Training to Win
By Alex Nieuwland – Suarez International Staff Instructor
As my fellow Staff Instructor Chris Upchurch likes to say: “If I could make you a certified badass in 2 days, I’d charge you a LOT more money!” He is right, of course. There is only so much we can do, even in a 2-day Suarez International training course, to tilt the odds into your favor.
I think of training to maximize the odds of winning your gunfight as a 3-step learning cycle. Some folks seem unfamiliar with this learning cycle, so I thought I would post it here.
Step 1 is gathering credible information. To the consternation of some, watching TV and playing Modern Warfare is NOT considered credible information when it comes to actually winning gunfights in the real world. Attending a Suarez International course IS credible information. Watching the course DVD before the course makes it easier to absorb the information, but is no substitute for actually doing the exercises in class. During the class, focus on doing the exercises correctly, rather than rapidly. Speed AND performing the task at hand correctly every time only comes with practice. Bring a notepad and a pen, so you will remember what to practice during Step 2.
Step 1 is like making the down payment on a particular skill. Step 2 is making payments in the form of regular practice to keep the repoman away, and eventually own that skill. This is why taking detailed notes during class is very helpful. Practice can be done by yourself or with a training partner. And if you can tell me who got voted off the island, or who can’t dance, you’ve definitely got time to do some more dry fire practice.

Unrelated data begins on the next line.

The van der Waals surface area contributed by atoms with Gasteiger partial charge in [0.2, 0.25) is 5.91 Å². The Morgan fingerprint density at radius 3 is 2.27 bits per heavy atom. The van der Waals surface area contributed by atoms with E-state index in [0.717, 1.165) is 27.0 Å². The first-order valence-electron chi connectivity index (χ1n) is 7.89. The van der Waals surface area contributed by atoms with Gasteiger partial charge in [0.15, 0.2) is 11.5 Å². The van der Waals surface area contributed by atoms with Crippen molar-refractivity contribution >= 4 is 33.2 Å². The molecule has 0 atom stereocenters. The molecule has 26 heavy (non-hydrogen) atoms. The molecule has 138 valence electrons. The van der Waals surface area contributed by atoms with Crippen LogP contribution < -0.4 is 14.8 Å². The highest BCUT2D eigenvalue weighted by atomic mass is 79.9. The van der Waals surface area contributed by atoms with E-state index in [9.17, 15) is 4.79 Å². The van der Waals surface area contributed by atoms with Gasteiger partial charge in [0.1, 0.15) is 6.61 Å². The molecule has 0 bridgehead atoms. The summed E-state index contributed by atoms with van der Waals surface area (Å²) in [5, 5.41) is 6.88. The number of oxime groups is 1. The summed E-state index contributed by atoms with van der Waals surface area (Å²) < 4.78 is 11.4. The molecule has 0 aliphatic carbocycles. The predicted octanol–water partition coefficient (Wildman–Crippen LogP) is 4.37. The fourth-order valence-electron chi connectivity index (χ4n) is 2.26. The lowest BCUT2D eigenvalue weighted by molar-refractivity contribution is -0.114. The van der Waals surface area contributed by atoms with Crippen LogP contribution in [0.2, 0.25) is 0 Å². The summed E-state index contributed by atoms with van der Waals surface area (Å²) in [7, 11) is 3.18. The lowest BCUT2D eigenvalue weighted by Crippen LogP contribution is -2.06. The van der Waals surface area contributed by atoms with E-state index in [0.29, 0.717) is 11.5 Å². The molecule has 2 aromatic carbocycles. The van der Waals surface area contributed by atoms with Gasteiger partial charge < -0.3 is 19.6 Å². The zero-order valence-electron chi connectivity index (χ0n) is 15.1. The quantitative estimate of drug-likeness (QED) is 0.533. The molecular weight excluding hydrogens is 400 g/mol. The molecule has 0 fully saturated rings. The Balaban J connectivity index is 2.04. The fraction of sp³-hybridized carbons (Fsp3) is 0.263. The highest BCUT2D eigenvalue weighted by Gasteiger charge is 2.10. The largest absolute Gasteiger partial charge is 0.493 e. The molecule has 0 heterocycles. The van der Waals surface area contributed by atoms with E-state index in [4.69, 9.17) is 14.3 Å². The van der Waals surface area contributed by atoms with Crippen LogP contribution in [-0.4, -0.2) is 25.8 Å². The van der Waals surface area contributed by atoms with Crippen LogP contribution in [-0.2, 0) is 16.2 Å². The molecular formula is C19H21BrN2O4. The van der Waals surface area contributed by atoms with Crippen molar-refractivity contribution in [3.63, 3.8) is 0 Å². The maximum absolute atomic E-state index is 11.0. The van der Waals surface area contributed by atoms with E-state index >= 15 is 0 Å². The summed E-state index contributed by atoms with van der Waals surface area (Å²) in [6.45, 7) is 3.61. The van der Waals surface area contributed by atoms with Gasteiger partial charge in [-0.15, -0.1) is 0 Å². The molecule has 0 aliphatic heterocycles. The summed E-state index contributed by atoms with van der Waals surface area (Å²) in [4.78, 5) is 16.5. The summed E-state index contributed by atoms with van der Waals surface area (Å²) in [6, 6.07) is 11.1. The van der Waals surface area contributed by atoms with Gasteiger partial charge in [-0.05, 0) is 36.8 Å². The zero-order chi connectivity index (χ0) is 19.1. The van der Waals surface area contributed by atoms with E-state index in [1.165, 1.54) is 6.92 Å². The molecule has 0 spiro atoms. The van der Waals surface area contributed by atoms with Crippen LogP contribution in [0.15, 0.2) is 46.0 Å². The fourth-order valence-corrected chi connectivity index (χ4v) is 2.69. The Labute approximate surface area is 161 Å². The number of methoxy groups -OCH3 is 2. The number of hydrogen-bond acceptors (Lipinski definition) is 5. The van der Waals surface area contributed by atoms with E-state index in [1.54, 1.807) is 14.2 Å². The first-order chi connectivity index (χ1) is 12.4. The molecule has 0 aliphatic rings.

Step 3 (testing) is where things, hopefully, all come together. In my area, Steel Challenge, IDPA and USPSA matches make for useful testing venues of some of the skill set. The $15 to $25 match fee is money well spent, because the stages or scenarios are often much more elaborate than what you could set up for yourself. You can read more about maximizing your return on investment from IDPA matches here. Steel Challenge is great for testing your fundamentals without the added complication of moving while shooting. USPSA matches allow me to use my primary carry gun (a Glock 19 with an RMR) from my AIWB holster, as long as I do so in their race gun division. Whenever I score better than a USPSA competitor using an actual race gun, I know he’s having a pretty bad day. The true reason for Step 3, however, is not to humiliate gun gamers (that’s merely an occasional unintentional side-effect), but to identify problems in our skill sets. This is credible information that leads to more practice, followed by more testing, and so the cycle continues.
Every time you complete a cycle, you will be more dangerous. Hopefully, when your actual test of this skill set comes, it will be just like you practiced, but it all starts with credible information and a notepad.
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